I have received a lot of emails from readers on this controversy. Certainly more than any other off-field issue. Some fully support the Sisters. Some hate the group and consider it an affront to their religion. All of them ask me for my opinion. With the caveat that if you are seeking moral clarity from me, you are going about it all wrong, here you go:


I had never heard of the Sisters of Perpetual Indulgence when this first started. The first thing I was sent about them was a skit they performed with an actor portraying Jesus on the cross, with men doing what appeared to be pole dances on the cross. And my reaction was “Gee, that seems to be over the top.” I did not consider it an affront to my Christianity any more than I did the “Saturday Night Live” skit where Jesus visited the Denver Broncos locker room to tell Tim Tebow to dial down the Christ talk a notch.

Then I did a little more research about the Sisters and found out some interesting things: They have raised hundreds of thousands of dollars for people who are HIV positive or who have AIDS. They have raised money for homeless people. Some of the members have taken homeless people, of all faiths, into their homes to help them get restarted in life. They have raised money and helped the disenfranchised. They have helped young people who are struggling with their sexual identity. They have done much more to help people than most, myself included, and more than most religious people who are denouncing them as evil.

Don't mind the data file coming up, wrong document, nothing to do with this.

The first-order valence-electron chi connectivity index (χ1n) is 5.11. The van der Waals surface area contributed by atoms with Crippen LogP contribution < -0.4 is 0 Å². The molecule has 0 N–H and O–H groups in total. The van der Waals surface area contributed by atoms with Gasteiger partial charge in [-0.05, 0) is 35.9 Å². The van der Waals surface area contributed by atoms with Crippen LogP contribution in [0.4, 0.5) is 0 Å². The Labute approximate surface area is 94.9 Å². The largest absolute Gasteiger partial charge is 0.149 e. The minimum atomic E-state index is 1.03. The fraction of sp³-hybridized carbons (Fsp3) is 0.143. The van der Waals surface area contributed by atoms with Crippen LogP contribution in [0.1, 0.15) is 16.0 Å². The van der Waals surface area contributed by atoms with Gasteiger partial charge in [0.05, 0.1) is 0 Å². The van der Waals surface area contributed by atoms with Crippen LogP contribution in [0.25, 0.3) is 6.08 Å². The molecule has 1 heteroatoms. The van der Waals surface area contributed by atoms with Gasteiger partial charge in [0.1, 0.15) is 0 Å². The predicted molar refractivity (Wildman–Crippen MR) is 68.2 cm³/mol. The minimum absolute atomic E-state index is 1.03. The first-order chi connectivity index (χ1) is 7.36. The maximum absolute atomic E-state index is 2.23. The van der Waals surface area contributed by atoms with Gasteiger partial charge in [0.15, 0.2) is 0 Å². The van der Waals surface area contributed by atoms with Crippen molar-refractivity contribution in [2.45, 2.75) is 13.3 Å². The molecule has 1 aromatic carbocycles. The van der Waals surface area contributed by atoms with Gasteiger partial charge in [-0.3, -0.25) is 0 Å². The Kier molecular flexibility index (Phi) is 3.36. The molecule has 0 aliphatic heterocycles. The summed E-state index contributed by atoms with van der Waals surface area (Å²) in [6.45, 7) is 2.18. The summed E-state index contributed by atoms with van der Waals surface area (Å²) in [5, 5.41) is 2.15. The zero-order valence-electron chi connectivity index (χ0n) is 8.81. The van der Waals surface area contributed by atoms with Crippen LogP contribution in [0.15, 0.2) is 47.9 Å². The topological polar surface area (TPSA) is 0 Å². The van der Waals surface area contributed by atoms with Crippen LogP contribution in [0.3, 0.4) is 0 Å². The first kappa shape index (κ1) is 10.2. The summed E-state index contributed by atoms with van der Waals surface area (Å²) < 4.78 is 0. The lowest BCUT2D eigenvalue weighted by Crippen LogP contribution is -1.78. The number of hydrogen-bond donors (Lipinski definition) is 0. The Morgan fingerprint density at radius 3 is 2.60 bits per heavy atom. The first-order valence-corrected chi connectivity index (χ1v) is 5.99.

We should judge groups on the entirety of what they do, not on just one or two videos designed to show them in the worst possible light. If I want to make a person who has never seen baseball before hate the Dodgers, all I would have to do is show them Al Campanis saying racist things on “Nightline.” They could then label the Dodgers a racist hate group. Would that be fair? Or would you say, “They need to look at the entire history of what the Dodgers have done.”